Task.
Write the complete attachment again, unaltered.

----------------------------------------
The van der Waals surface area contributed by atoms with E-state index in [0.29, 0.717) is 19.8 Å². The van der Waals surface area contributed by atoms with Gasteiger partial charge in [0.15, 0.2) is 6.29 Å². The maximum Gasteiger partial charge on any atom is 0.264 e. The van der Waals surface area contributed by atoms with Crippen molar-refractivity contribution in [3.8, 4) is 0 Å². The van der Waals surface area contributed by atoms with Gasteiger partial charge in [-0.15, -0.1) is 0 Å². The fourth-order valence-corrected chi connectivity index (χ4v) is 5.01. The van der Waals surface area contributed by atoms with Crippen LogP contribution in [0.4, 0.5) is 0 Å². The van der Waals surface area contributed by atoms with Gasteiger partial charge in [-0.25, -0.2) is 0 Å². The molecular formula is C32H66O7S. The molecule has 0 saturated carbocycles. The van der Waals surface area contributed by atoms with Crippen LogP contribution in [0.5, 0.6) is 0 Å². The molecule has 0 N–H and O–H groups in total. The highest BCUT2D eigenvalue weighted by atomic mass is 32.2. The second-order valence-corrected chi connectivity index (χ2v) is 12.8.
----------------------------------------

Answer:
The van der Waals surface area contributed by atoms with E-state index in [0.29, 0.717) is 19.8 Å². The van der Waals surface area contributed by atoms with Gasteiger partial charge in [0.15, 0.2) is 6.29 Å². The maximum Gasteiger partial charge on any atom is 0.264 e. The van der Waals surface area contributed by atoms with Crippen molar-refractivity contribution in [3.8, 4) is 0 Å². The van der Waals surface area contributed by atoms with Gasteiger partial charge in [-0.15, -0.1) is 0 Å². The fourth-order valence-corrected chi connectivity index (χ4v) is 5.01. The van der Waals surface area contributed by atoms with Crippen LogP contribution in [0.4, 0.5) is 0 Å². The van der Waals surface area contributed by atoms with Gasteiger partial charge in [-0.25, -0.2) is 0 Å². The molecular formula is C32H66O7S. The molecule has 0 saturated carbocycles. The van der Waals surface area contributed by atoms with Crippen LogP contribution in [0.5, 0.6) is 0 Å². The molecule has 0 N–H and O–H groups in total. The highest BCUT2D eigenvalue weighted by atomic mass is 32.2. The second-order valence-corrected chi connectivity index (χ2v) is 12.8.